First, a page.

Cadbury has invented a chocolate that doesn’t melt. Isn’t that just what you’ve been waiting for? Wait…me neither. Especially considering that a chocolate that doesn’t melt sounds suspiciously like it’s full of gross, non-melty chemicals. Even weirder/sadder/more problematic? The company intends to market this new basically-armored candy to people in “less economically-developed countries.”
What was wrong with regular old melty chocolate? It’s always worked for me. Hell, sometimes you actually specifically want a slightly-melted chocolate bar! I have many fond childhood memories of chowing down on a soft Hershey’s bar.
Anyway, Cadbury tested its new chocolate against its traditional Dairy Milk bar and found that in an incubator heated to 104 degrees Farenheit, the new chocolate was still solid. According to Cadbury:
“If pressed with a finger, it does not stick nor has the consistency of a molten product.”
News got out about this daring new confection when Cadbury applied for a patent. It’s really, really hard to understand the language in the patent application, especially to try and figure out what the actual ingredients are in this new “temperature-tolerant” (as Cadbury calls it) chocolate. (A choice quote from the application: “Chocolate crumb would be familiar to the skilled man and a number of processes are available for it’s manufacture.” Say WHAAA??) Apparently the heat resistance is conferred during the refining of the chocolate, something to do with breaking the sugar particles down into smaller pieces. Admittedly, that doesn’t sound TOO terrible, but it can’t only be me who thinks chocolate that doesn’t melt sounds weird and just plain unnatural.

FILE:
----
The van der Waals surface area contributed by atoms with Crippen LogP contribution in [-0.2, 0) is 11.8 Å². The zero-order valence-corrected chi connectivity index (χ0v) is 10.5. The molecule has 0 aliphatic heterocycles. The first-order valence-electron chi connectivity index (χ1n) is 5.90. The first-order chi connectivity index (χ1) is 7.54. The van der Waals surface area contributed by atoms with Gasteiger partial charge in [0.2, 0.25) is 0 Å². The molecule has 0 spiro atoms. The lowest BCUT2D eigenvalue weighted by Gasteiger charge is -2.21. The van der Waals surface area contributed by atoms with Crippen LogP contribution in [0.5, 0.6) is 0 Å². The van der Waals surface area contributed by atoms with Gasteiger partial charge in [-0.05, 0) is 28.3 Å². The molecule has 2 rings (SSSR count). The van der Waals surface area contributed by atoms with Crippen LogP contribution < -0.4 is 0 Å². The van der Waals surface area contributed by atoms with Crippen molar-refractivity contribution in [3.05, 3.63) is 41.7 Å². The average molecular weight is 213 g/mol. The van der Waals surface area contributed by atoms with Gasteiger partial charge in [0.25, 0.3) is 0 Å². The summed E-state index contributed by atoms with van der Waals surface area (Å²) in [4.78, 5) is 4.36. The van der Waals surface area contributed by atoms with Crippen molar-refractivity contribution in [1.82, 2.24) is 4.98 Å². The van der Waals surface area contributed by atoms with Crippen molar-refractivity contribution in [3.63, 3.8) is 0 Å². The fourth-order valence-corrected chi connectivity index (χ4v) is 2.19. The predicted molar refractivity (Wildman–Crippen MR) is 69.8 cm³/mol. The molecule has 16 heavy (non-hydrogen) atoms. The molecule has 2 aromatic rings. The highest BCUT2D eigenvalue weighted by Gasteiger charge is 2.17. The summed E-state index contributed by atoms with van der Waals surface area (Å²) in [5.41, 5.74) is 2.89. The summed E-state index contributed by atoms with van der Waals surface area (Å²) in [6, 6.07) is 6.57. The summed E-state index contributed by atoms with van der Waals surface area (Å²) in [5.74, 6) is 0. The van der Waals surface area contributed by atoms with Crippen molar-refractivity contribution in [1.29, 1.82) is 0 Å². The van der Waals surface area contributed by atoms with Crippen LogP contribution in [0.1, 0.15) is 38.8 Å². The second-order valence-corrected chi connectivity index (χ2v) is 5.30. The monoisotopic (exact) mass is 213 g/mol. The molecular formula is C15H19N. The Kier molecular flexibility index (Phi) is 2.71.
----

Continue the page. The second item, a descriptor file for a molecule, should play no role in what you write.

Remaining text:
The LA Times says that “children’s pockets are safer” now that this chocolate has been invented…but what about children’s bodies? I wonder if there’s been any testing done on the specific chemical process Cadbury has invented. Are we sure it’s safe to eat? Cadbury’s Dairy Milk doesn’t have high fructose corn syrup, thank goodness, but messing around with sugar molecules doesn’t exactly make me believe everything is hunky dory about this product.
Regardless of the actual product itself, there’s a second problem with this whole STRONGEST CHOCOLATE EVER deal. Namely, that Cadbury intends to sell the bar in, and I quote:
“hot climates, particularly in less economically developed countries where the supply chain is ill-equipped to handle significant temperature / humidity fluctuations and where product quality is compromised.”
Translation: to poor people in poor countries where they have hot weather! Cool! Let’s make an unhealthy food (as all chocolate essentially is, no matter how it’s processed or how many studies come out that say a piece of chocolate a day is good for you) specifically to sell in underdeveloped, economically-depressed countries! Red flag, red flag, red flag.
Would you eat this candy? Are you as concerned by Cadbury’s direct-to-hot-climate marketing plan as I am?